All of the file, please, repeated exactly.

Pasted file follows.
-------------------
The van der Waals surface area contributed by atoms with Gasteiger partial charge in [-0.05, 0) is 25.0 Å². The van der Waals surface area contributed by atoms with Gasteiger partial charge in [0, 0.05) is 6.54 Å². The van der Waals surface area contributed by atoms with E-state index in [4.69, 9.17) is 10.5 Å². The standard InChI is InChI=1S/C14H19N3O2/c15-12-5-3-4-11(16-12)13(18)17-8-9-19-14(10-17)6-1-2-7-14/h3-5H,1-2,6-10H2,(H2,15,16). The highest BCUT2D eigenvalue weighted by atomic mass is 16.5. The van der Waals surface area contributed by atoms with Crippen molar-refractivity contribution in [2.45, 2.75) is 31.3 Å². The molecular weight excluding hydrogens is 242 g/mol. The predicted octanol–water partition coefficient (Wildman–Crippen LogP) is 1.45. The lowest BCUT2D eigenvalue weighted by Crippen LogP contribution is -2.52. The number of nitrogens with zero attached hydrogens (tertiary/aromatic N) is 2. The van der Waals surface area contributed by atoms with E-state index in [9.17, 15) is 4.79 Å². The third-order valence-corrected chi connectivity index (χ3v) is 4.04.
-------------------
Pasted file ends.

The van der Waals surface area contributed by atoms with Gasteiger partial charge in [-0.05, 0) is 25.0 Å². The van der Waals surface area contributed by atoms with Gasteiger partial charge in [0, 0.05) is 6.54 Å². The van der Waals surface area contributed by atoms with E-state index in [4.69, 9.17) is 10.5 Å². The standard InChI is InChI=1S/C14H19N3O2/c15-12-5-3-4-11(16-12)13(18)17-8-9-19-14(10-17)6-1-2-7-14/h3-5H,1-2,6-10H2,(H2,15,16). The highest BCUT2D eigenvalue weighted by atomic mass is 16.5. The van der Waals surface area contributed by atoms with Crippen molar-refractivity contribution in [2.45, 2.75) is 31.3 Å². The molecular weight excluding hydrogens is 242 g/mol. The predicted octanol–water partition coefficient (Wildman–Crippen LogP) is 1.45. The lowest BCUT2D eigenvalue weighted by Crippen LogP contribution is -2.52. The number of nitrogens with zero attached hydrogens (tertiary/aromatic N) is 2. The van der Waals surface area contributed by atoms with E-state index in [9.17, 15) is 4.79 Å². The third-order valence-corrected chi connectivity index (χ3v) is 4.04.